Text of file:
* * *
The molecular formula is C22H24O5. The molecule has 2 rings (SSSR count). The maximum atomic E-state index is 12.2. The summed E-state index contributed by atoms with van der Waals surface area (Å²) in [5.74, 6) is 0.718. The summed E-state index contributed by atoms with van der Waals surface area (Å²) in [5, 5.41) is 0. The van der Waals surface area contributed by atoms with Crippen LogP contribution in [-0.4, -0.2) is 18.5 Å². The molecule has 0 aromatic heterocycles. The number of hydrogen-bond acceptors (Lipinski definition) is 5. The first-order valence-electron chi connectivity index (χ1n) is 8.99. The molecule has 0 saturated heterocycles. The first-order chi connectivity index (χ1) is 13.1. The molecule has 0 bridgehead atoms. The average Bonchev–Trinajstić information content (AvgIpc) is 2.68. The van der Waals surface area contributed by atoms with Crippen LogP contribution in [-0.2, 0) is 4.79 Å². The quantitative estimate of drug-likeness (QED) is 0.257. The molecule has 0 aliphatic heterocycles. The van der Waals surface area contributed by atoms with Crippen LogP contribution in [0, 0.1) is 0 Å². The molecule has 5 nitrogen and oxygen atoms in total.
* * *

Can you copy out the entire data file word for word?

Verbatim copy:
The molecular formula is C22H24O5. The molecule has 2 rings (SSSR count). The maximum atomic E-state index is 12.2. The summed E-state index contributed by atoms with van der Waals surface area (Å²) in [5.74, 6) is 0.718. The summed E-state index contributed by atoms with van der Waals surface area (Å²) in [5, 5.41) is 0. The van der Waals surface area contributed by atoms with Crippen LogP contribution in [-0.4, -0.2) is 18.5 Å². The molecule has 0 aromatic heterocycles. The number of hydrogen-bond acceptors (Lipinski definition) is 5. The first-order valence-electron chi connectivity index (χ1n) is 8.99. The molecule has 0 saturated heterocycles. The first-order chi connectivity index (χ1) is 13.1. The molecule has 0 bridgehead atoms. The average Bonchev–Trinajstić information content (AvgIpc) is 2.68. The van der Waals surface area contributed by atoms with Crippen LogP contribution in [-0.2, 0) is 4.79 Å². The quantitative estimate of drug-likeness (QED) is 0.257. The molecule has 0 aliphatic heterocycles. The van der Waals surface area contributed by atoms with Crippen LogP contribution in [0, 0.1) is 0 Å². The molecule has 5 nitrogen and oxygen atoms in total.